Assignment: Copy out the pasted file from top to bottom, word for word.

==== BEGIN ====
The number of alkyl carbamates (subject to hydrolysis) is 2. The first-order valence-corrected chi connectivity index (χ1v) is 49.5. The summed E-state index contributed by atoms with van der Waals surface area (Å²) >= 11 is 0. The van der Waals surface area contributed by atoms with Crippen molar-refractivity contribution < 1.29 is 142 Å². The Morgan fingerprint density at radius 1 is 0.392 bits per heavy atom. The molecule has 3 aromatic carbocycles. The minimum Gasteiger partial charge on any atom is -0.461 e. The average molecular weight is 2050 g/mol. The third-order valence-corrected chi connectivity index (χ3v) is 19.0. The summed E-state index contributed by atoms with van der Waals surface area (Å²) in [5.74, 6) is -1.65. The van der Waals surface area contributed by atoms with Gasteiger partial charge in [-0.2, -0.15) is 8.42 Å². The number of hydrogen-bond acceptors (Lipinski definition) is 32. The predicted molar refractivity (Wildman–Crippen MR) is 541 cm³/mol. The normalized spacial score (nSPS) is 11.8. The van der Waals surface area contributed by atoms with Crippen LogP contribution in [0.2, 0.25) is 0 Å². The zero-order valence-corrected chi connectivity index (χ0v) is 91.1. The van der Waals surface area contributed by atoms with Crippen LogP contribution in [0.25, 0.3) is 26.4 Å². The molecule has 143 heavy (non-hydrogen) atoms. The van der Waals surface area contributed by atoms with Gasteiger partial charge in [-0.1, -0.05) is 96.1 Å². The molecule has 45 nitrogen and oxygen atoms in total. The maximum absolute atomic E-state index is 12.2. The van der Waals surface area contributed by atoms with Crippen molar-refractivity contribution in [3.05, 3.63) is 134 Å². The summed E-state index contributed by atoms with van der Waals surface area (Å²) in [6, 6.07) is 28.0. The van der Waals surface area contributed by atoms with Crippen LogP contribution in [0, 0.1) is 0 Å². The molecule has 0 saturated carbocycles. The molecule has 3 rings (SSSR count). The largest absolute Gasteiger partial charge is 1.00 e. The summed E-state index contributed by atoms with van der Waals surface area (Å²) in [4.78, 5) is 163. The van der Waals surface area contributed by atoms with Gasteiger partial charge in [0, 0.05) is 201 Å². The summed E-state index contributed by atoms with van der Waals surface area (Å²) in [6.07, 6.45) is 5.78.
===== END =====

The number of alkyl carbamates (subject to hydrolysis) is 2. The first-order valence-corrected chi connectivity index (χ1v) is 49.5. The summed E-state index contributed by atoms with van der Waals surface area (Å²) >= 11 is 0. The van der Waals surface area contributed by atoms with Crippen molar-refractivity contribution < 1.29 is 142 Å². The Morgan fingerprint density at radius 1 is 0.392 bits per heavy atom. The molecule has 3 aromatic carbocycles. The minimum Gasteiger partial charge on any atom is -0.461 e. The average molecular weight is 2050 g/mol. The third-order valence-corrected chi connectivity index (χ3v) is 19.0. The summed E-state index contributed by atoms with van der Waals surface area (Å²) in [5.74, 6) is -1.65. The van der Waals surface area contributed by atoms with Gasteiger partial charge in [-0.2, -0.15) is 8.42 Å². The number of hydrogen-bond acceptors (Lipinski definition) is 32. The predicted molar refractivity (Wildman–Crippen MR) is 541 cm³/mol. The normalized spacial score (nSPS) is 11.8. The van der Waals surface area contributed by atoms with Crippen LogP contribution in [0.2, 0.25) is 0 Å². The zero-order valence-corrected chi connectivity index (χ0v) is 91.1. The van der Waals surface area contributed by atoms with Crippen LogP contribution in [0.25, 0.3) is 26.4 Å². The molecule has 143 heavy (non-hydrogen) atoms. The van der Waals surface area contributed by atoms with Gasteiger partial charge in [-0.1, -0.05) is 96.1 Å². The molecule has 45 nitrogen and oxygen atoms in total. The maximum absolute atomic E-state index is 12.2. The van der Waals surface area contributed by atoms with Crippen molar-refractivity contribution in [3.05, 3.63) is 134 Å². The summed E-state index contributed by atoms with van der Waals surface area (Å²) in [6, 6.07) is 28.0. The van der Waals surface area contributed by atoms with Crippen LogP contribution in [0, 0.1) is 0 Å². The molecule has 0 saturated carbocycles. The molecule has 3 rings (SSSR count). The largest absolute Gasteiger partial charge is 1.00 e. The summed E-state index contributed by atoms with van der Waals surface area (Å²) in [4.78, 5) is 163. The van der Waals surface area contributed by atoms with Gasteiger partial charge in [0, 0.05) is 201 Å². The summed E-state index contributed by atoms with van der Waals surface area (Å²) in [6.07, 6.45) is 5.78.